RBS has had a hard time over the past few years. During the second half of the twentieth century and the early years of this century, international expansion across Europe, Asia and America led to the Edinburgh-headquartered financial conglomerate briefly becoming the largest bank in the world and the world's biggest company by assets.
But then came the financial crisis. Thanks in large part to its involvement in trading sub-prime securities and its costly acquisition of Dutch bank ABN AMRO, RBS was bailed out to the tune of £76 billion by the British government, which now owns 82 per cent of the bank. The bank hasn't reported an overall profit any year since the financial crisis, and is expected to report a loss of £8 billion for 2013.
Along the way, the bank has also faced a interest rate swap misselling scandal, been fined for involvement in the Libor-fixing cartel, and seen its one-time chief executive officer Fred "the Shred" Goodwin have his knighthood "cancelled and annulled" by her Majesty.
And RBS's woes aren't over yet. In early January the bank found itself the subject of a parliamentary debate as David Cameron refused to confirm that he would not give shareholder approval to the bank's request to be allowed to pay certain staff 200 per cent of salary bonuses, a condition imposed on European banks by EU lawmakers, though he did pledge to limit overall pay at the bank.
Even more recently, the bank has had to face yet another controversy. On 21 January, BBC Radio 4's File On Four consumer programme aired a critical report on another aspect of the bank's activities. Entitled Default by Design?, the programme assessed the way in which the bank has worked with the small to medium UK businesses it lends to.
A 2013 report by government advisor Lawrence Tomlinson claimed that RBS's Global Restructuring Group (GRG) had forced some viable businesses into insolvency. This report and File On Four suggested that not only had RBS not assisted businesses guilty of minor breaches of their loan agreements that still had a chance of financial recovery, but had actually welcomed these failures as they allowed the bank to take control of the assets of these businesses under the terms of the security agreements between them.
RBS, however, denied these accusations and has commissioned an independent report of its own to assess the affair, due out soon, which may tell a different story - a Bank of England report on the same subject found no evidence to back up the allegations.
And despite the troubles it's endured over the past few years, the bank can take heart from a return to profit for some periods of last year, which prompted speculation that the bank may even be stable enough for the government to start shedding the RBS shares it holds into the market later this year.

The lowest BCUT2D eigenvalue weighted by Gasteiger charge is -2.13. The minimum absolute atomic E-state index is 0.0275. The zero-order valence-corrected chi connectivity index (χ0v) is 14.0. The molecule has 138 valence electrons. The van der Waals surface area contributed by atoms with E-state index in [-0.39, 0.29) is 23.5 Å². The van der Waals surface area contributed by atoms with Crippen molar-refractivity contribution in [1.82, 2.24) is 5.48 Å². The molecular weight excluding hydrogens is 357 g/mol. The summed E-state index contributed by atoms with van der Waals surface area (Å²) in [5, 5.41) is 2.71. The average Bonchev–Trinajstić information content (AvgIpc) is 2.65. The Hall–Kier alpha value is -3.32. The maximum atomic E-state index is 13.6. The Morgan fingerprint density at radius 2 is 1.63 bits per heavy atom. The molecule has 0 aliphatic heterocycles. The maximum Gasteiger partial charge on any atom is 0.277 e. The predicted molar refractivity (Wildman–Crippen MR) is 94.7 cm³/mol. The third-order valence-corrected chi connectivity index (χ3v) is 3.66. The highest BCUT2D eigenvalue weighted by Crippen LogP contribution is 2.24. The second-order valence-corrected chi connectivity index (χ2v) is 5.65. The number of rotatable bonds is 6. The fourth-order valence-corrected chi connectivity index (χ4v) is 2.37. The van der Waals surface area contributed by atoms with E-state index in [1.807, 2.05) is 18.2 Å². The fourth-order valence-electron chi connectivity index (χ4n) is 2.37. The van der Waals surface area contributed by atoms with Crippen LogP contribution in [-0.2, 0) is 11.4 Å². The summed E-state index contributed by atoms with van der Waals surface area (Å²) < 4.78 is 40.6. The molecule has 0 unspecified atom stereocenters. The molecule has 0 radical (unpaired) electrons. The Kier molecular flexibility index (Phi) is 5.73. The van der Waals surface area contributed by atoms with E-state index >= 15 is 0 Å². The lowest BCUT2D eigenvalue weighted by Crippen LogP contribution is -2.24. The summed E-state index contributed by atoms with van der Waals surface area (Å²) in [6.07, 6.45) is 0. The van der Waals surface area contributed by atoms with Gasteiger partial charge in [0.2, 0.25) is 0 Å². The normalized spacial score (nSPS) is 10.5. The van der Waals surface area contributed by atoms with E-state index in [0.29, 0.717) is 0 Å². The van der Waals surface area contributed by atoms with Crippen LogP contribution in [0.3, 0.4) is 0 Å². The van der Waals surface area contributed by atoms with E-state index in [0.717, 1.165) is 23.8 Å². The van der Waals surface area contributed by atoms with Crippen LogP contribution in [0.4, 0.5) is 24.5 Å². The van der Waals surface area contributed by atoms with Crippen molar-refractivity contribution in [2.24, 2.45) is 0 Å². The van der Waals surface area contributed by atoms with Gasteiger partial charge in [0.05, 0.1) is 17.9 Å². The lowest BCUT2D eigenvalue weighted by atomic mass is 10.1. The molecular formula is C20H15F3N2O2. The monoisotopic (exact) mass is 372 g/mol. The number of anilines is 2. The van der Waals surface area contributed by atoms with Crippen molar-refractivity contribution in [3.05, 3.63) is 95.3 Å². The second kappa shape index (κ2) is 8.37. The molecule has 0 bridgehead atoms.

Thinking like a...
State of affairs
There have been calls, especially in the left-wing press, for largely taxpayer-owned RBS to become a "people's bank", run along "ethical" principles and eschewing the big bonus culture found across the rest of the banking industry. But it's important to remember that RBS is a (largely) government-owned bank not a state-run bank, and that means that to all intents and purposes it's still operating as a private sector enterprise different to, for example, UK Export Finance, the UK's export credit agency.
Letter of the law
I was interested to hear that the enquiry RBS has commissioned into the GRG scandal will be conducted by magic circle law firm Clifford Chance - given their strong reputation in finance and disputes work I'm sure they'll do an excellent job. But it seems to me that, however unjust it might appear, banks' legal rights under security agreements triggered by breaches of loan documents must be upheld - banks support the economy by lending out vast sums of money, and the legal protections that allow them to do so must be respected.
The work undertaken by GRG is something that accountants often get involved in. Sorting through the financial affairs of a business in difficulty and either guiding them onto the path back to health, or making sure that the company's creditors receive their fair share of the dying businesses' assets is something that our accounting qualifications make us ideally suited to doing. These accountants who specialise in insolvency have specific ethical duties and are heavily regulated, which in theory should prevent them from getting involved in any irregular practices.
One of the criticisms levelled at RBS in relation to the GRG affair relates to the way in which this part of the bank is structured. A report by Sir Andrew Large, a former deputy governor of the Bank of England, and strategy consultants Oliver Wyman concluded RBS left itself open to criticism by allowing those at the bank who made decisions in relation to struggling borrowers to be aligned with profit-generating teams who had an interest in the bank seizing borrower assets. It also recommended that internal complexity at RBS should be reduced, clear lines of responsibility established, and safeguards for customers in financial difficulty put in place.